Intel’s low-power, low-price Atom processor is showing up in all sorts of ultramobile devices this summer, ranging from UMPCs and netbooks to low-power desktops. But an Intel official tells Information Week that strong Atom sales don’t appear to be hurting the company’s sales of other, more powerful (and expensive) chips. Rather, the Atom is opening up a new market.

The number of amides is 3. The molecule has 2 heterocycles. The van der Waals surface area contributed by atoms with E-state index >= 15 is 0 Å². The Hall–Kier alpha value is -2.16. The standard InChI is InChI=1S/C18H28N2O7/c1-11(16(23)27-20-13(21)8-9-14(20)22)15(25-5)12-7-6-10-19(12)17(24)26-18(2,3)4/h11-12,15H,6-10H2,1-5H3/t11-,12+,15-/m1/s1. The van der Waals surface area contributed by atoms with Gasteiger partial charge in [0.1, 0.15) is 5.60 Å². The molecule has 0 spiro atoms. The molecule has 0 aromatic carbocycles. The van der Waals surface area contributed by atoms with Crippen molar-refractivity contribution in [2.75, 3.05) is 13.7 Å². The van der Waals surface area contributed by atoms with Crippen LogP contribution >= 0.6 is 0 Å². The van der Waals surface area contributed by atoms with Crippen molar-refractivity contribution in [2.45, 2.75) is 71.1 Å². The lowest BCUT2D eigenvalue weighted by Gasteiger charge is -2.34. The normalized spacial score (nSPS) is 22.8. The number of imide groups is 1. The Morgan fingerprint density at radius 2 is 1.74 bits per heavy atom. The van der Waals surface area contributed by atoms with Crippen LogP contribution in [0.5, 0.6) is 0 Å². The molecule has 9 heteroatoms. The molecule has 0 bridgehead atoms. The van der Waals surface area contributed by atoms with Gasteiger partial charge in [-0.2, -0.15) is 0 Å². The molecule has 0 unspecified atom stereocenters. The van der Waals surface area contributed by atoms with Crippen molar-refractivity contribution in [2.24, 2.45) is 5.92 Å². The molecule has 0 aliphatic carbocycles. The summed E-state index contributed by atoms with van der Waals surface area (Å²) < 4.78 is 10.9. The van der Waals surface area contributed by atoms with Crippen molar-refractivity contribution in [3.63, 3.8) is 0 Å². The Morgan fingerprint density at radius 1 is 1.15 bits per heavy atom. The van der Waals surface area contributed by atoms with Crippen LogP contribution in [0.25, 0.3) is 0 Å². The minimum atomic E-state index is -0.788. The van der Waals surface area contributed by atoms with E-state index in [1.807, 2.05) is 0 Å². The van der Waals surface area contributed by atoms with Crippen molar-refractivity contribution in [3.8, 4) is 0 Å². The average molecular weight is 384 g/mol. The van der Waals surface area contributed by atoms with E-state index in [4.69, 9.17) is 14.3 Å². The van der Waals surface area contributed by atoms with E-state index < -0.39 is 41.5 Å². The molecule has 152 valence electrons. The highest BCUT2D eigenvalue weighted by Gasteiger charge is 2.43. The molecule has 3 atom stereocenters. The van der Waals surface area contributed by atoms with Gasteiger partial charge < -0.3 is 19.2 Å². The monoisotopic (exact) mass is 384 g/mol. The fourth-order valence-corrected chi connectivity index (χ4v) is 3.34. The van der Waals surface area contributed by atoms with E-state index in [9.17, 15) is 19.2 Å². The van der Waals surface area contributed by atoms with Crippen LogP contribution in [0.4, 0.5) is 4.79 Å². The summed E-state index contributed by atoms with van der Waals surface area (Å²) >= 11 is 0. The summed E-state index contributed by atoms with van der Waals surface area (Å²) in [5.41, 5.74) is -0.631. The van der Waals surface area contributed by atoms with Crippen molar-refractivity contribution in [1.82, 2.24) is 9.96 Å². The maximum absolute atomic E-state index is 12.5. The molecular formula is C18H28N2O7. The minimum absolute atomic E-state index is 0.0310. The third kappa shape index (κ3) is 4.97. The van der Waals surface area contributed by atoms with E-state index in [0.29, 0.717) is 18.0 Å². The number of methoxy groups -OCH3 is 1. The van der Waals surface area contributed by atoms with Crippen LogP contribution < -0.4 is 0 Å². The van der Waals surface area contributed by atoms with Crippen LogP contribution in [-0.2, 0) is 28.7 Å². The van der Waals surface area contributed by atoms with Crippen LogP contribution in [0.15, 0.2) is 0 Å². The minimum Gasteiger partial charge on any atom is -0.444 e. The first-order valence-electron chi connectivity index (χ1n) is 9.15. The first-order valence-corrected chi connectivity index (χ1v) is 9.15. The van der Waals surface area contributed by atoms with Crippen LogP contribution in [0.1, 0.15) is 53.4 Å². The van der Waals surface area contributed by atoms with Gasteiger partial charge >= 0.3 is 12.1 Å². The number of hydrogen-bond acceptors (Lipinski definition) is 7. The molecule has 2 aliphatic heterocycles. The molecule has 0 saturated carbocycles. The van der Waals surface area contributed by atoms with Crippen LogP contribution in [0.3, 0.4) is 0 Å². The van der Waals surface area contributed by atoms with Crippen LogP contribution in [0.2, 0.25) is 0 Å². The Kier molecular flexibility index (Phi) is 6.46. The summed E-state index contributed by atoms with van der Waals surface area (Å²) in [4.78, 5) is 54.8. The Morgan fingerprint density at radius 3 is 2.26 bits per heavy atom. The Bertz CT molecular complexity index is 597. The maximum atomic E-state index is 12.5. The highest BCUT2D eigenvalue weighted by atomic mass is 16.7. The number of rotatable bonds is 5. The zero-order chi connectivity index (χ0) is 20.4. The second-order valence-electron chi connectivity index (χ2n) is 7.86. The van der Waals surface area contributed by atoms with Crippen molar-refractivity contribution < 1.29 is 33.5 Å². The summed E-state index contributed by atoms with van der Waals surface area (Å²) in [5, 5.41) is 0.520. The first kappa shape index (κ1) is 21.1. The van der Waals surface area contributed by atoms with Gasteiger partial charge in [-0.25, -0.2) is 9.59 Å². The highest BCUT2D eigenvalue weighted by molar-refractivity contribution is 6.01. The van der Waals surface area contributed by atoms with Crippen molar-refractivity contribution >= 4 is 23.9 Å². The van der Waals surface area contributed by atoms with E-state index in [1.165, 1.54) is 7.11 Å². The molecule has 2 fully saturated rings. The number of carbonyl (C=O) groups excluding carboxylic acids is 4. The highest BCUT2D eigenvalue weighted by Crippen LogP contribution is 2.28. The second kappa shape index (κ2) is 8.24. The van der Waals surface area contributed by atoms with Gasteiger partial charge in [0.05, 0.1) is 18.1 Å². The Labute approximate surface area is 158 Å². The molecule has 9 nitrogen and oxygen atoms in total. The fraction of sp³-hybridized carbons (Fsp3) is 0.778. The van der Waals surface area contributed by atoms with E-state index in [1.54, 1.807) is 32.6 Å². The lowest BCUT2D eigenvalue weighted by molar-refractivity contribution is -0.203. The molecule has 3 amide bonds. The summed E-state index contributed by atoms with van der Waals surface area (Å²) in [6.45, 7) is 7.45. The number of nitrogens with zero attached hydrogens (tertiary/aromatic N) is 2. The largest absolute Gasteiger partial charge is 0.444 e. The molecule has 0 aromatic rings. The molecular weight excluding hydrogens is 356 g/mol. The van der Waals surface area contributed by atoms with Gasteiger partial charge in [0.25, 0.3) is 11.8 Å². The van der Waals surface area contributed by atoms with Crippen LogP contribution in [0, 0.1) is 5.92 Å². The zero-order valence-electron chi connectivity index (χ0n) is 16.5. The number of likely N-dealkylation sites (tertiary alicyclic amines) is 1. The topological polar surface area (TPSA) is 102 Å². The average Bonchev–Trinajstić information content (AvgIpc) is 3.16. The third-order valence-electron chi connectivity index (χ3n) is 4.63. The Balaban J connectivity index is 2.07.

That makes sense, since Atom chips are largely going into the kind of device that most people will pick up as a second or third computer. For most people, an Eee PC with a 7 to 10 inch display isn’t a replacement for a good laptop computer. Rather, it’s a device that you can throw in a bag and take with you when you need to do some light weight work on the go. If you want to play games or edit videos, you can do it on an underpowered device like the Eee PC, but there are plenty of computers that are better designed for CPU-intensive tasks.